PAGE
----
But not everyone understands that. When Uzick is publicly stationed at her voter registration table, she is sometimes greeted with sarcasm or skepticism. "They say," Well, I can not get enough Your Party, "she said," and I say, "Do you know which party I am? Is it emblazoned on me?" She rolled her eyes. "I do not maintenance which party are you? I want you to vote. "
She wants that so much that she was eventually pushed to overcome a long-standing fear, she said: She has been doing her best for years to avoid highways, especially Interstate 95. But she changed her mind two years ago when she got the opportunity to attend citizenship ceremonies at US citizenship and immigration offices in Baltimore, where she enrolled the newly sworn citizens for voting.
When she arrives with Big Bertha and Little Bertha in tow, the guards often make the same joke: how long does it take for Uzick to start crying?
"At these ceremonies, there is a moment when they ask people who are in the armed forces to stand and be recognized. And you see people who are sworn in, who have been serving this country for years without having the benefit of a citizen. She shrugged and smiled. "I cry every time."
Humes also has a passion for voter access, even if he is not so demonstrative. Since 1992 he is a volunteer in the elections in Montgomery County. His two teenage children are both part of the Future Vote program, and his son, a senior high school student, planned to serve as a tribunal for the first time on Tuesday.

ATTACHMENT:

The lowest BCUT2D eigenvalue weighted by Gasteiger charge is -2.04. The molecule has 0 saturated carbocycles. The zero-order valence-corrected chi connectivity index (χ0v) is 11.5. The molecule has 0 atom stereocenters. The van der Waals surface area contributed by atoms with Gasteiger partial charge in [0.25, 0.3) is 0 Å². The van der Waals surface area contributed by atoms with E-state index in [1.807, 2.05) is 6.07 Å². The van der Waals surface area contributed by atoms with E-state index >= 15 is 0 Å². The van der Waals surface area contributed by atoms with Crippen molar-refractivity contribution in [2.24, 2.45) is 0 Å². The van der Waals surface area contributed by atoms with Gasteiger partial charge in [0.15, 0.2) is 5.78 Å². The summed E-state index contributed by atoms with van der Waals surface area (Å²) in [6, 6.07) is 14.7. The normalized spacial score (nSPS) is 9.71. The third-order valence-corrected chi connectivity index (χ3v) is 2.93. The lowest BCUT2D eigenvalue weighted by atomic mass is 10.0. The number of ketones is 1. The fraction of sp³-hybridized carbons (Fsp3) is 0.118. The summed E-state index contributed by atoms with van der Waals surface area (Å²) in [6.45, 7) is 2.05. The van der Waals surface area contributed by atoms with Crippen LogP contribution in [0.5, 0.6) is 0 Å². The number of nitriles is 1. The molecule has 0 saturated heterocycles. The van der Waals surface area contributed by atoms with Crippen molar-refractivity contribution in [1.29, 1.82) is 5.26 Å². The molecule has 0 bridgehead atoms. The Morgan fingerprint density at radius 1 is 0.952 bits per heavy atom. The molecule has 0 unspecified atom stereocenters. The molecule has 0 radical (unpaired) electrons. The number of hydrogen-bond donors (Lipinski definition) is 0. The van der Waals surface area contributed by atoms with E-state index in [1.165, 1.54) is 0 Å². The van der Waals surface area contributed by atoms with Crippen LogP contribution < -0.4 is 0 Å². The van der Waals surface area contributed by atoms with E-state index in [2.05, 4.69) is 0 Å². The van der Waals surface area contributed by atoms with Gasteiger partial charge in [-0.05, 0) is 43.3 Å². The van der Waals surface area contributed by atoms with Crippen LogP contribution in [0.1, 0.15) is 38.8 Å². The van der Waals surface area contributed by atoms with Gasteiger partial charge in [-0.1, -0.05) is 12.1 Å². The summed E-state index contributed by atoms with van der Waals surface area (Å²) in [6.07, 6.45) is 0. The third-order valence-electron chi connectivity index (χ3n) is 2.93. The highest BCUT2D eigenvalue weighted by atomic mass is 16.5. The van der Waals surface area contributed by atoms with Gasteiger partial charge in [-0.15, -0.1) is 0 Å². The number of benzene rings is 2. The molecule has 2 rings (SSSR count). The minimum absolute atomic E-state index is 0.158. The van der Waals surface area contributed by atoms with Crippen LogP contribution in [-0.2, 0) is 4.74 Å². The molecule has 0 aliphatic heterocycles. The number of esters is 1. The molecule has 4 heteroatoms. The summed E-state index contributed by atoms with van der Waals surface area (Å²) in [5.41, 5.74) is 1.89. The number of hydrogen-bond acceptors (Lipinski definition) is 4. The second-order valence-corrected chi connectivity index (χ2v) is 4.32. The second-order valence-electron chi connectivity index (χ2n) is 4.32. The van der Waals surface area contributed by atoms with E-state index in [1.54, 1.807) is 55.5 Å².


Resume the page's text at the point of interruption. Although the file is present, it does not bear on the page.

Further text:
"We are a very professional, orderly organization and do not come with an agenda," said Humes. "We treat everyone the same way."
Always and especially this year, he is aware that this approach is not common across the country. "As other states handle it, I find citizens really worrying," he said.
He is focusing his efforts on keeping his little corner of American democracy in order, and hopes that others, especially young volunteers, will carry this ethics beyond the borders of the state.
"Seeing what it does here will give them a better perspective and better prepare them to think about these issues when they go elsewhere," he said. "Maybe this helps."
On the third day During the eight days that Maryland voted early, Uzick sat at a long check-in table in a large room at the St. Catherine Labouré Catholic Church in Wheaton.
Voter turnout had been slow on a rainy Saturday afternoon, but people kept popping up in the door. Uzick was still thinking of one person – an older man she met days ago at an outreach event. He told her that he had come to the United States decades ago as a young migrant worker, eventually becoming a citizen and enrolling in the election, but never did. He could not read, he explained, and he did not speak English well. Uzick told him where he could find her during the early voting and promised to help him if he wanted to go there and ask her questions.
So he did it. Uzick and another volunteer read the ballot and explained how to use the voice tag and the scanner.
"After that, I said," You have chosen! "And he said," Yo voté! Then he made the sign of the cross over me and hugged me, "she said and then laughed. "For a Jewish person, I get many crosses."
It only took a moment to remember that climax and then it was back to work.
A few miles away, Humes looked at the dozens of voters waiting to cast ballots in the Silver Spring Civic Building, and was pleased with the turnout. "I think when that's over, the numbers will certainly be higher than normal," he said.
It was quieter in Wheaton, but Uzick kept his eye on the entrance to the polling station, where a few rain-moistened voters were just arriving.
"Hello, thank you," she said emphatically to every new face in front of her, "thank you for coming out."